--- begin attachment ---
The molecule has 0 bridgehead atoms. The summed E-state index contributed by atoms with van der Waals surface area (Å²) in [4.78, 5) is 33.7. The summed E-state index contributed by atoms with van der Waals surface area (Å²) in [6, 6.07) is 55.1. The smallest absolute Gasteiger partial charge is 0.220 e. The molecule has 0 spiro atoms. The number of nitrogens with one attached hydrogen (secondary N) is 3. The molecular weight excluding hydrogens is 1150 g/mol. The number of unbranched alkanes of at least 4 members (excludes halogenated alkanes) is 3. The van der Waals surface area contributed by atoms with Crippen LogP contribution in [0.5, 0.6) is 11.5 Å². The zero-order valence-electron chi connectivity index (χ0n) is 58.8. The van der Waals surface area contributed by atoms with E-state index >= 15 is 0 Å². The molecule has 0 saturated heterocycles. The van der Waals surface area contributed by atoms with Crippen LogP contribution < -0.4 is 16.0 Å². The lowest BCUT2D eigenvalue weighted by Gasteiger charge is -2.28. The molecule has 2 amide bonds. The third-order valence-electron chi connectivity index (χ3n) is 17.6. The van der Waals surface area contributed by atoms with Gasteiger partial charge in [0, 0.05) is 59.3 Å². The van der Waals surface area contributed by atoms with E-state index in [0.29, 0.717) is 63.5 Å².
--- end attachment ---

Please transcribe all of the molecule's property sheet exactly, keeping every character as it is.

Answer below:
The molecule has 0 bridgehead atoms. The summed E-state index contributed by atoms with van der Waals surface area (Å²) in [4.78, 5) is 33.7. The summed E-state index contributed by atoms with van der Waals surface area (Å²) in [6, 6.07) is 55.1. The smallest absolute Gasteiger partial charge is 0.220 e. The molecule has 0 spiro atoms. The number of nitrogens with one attached hydrogen (secondary N) is 3. The molecular weight excluding hydrogens is 1150 g/mol. The number of unbranched alkanes of at least 4 members (excludes halogenated alkanes) is 3. The van der Waals surface area contributed by atoms with Crippen LogP contribution in [0.5, 0.6) is 11.5 Å². The zero-order valence-electron chi connectivity index (χ0n) is 58.8. The van der Waals surface area contributed by atoms with E-state index >= 15 is 0 Å². The molecule has 0 saturated heterocycles. The van der Waals surface area contributed by atoms with Crippen LogP contribution < -0.4 is 16.0 Å². The lowest BCUT2D eigenvalue weighted by Gasteiger charge is -2.28. The molecule has 2 amide bonds. The third-order valence-electron chi connectivity index (χ3n) is 17.6. The van der Waals surface area contributed by atoms with Gasteiger partial charge in [0, 0.05) is 59.3 Å². The van der Waals surface area contributed by atoms with E-state index in [0.29, 0.717) is 63.5 Å².